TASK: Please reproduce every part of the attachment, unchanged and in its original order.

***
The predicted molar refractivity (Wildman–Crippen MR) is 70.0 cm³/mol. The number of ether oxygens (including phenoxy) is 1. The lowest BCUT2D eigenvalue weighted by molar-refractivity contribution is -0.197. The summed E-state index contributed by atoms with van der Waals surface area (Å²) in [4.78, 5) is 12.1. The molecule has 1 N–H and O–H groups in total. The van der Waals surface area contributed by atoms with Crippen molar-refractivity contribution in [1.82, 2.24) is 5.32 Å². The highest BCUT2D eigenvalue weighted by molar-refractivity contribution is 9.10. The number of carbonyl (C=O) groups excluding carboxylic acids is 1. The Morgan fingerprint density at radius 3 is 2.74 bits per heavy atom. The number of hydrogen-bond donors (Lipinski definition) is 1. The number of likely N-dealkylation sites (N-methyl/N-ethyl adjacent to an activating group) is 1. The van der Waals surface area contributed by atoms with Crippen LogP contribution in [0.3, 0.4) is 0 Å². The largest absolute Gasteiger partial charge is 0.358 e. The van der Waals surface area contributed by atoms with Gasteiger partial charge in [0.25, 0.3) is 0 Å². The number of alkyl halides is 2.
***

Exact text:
The predicted molar refractivity (Wildman–Crippen MR) is 70.0 cm³/mol. The number of ether oxygens (including phenoxy) is 1. The lowest BCUT2D eigenvalue weighted by molar-refractivity contribution is -0.197. The summed E-state index contributed by atoms with van der Waals surface area (Å²) in [4.78, 5) is 12.1. The molecule has 1 N–H and O–H groups in total. The van der Waals surface area contributed by atoms with Crippen molar-refractivity contribution in [1.82, 2.24) is 5.32 Å². The highest BCUT2D eigenvalue weighted by molar-refractivity contribution is 9.10. The number of carbonyl (C=O) groups excluding carboxylic acids is 1. The Morgan fingerprint density at radius 3 is 2.74 bits per heavy atom. The number of hydrogen-bond donors (Lipinski definition) is 1. The number of likely N-dealkylation sites (N-methyl/N-ethyl adjacent to an activating group) is 1. The van der Waals surface area contributed by atoms with Crippen LogP contribution in [0.3, 0.4) is 0 Å². The largest absolute Gasteiger partial charge is 0.358 e. The van der Waals surface area contributed by atoms with Gasteiger partial charge in [0.25, 0.3) is 0 Å². The number of alkyl halides is 2.